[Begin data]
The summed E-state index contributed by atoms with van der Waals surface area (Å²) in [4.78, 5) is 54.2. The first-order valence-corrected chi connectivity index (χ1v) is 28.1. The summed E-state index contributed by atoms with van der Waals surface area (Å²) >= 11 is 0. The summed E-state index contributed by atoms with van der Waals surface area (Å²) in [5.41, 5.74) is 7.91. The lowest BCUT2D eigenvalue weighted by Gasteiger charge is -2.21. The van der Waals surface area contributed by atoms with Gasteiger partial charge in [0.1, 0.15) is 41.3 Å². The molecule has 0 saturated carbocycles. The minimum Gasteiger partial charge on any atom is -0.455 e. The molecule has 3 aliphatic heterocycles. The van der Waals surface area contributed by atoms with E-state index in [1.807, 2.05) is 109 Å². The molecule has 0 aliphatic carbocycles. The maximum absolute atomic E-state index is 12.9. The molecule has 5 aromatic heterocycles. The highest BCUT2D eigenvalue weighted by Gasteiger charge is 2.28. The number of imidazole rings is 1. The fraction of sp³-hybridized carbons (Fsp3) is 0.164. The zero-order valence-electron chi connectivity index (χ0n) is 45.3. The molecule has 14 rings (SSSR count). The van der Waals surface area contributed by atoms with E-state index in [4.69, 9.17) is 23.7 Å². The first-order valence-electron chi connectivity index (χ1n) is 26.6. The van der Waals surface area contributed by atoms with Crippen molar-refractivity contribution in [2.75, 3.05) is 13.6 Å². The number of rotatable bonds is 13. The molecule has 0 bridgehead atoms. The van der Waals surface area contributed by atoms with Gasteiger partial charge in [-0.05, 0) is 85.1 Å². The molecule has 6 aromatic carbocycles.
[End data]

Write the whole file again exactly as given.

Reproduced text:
The summed E-state index contributed by atoms with van der Waals surface area (Å²) in [4.78, 5) is 54.2. The first-order valence-corrected chi connectivity index (χ1v) is 28.1. The summed E-state index contributed by atoms with van der Waals surface area (Å²) >= 11 is 0. The summed E-state index contributed by atoms with van der Waals surface area (Å²) in [5.41, 5.74) is 7.91. The lowest BCUT2D eigenvalue weighted by Gasteiger charge is -2.21. The van der Waals surface area contributed by atoms with Gasteiger partial charge in [0.1, 0.15) is 41.3 Å². The molecule has 0 saturated carbocycles. The minimum Gasteiger partial charge on any atom is -0.455 e. The molecule has 3 aliphatic heterocycles. The van der Waals surface area contributed by atoms with E-state index in [1.807, 2.05) is 109 Å². The molecule has 0 aliphatic carbocycles. The maximum absolute atomic E-state index is 12.9. The molecule has 5 aromatic heterocycles. The highest BCUT2D eigenvalue weighted by Gasteiger charge is 2.28. The number of imidazole rings is 1. The fraction of sp³-hybridized carbons (Fsp3) is 0.164. The zero-order valence-electron chi connectivity index (χ0n) is 45.3. The molecule has 14 rings (SSSR count). The van der Waals surface area contributed by atoms with E-state index in [4.69, 9.17) is 23.7 Å². The first-order valence-electron chi connectivity index (χ1n) is 26.6. The van der Waals surface area contributed by atoms with Crippen molar-refractivity contribution in [2.75, 3.05) is 13.6 Å². The number of rotatable bonds is 13. The molecule has 0 bridgehead atoms. The van der Waals surface area contributed by atoms with Gasteiger partial charge in [-0.05, 0) is 85.1 Å². The molecule has 6 aromatic carbocycles.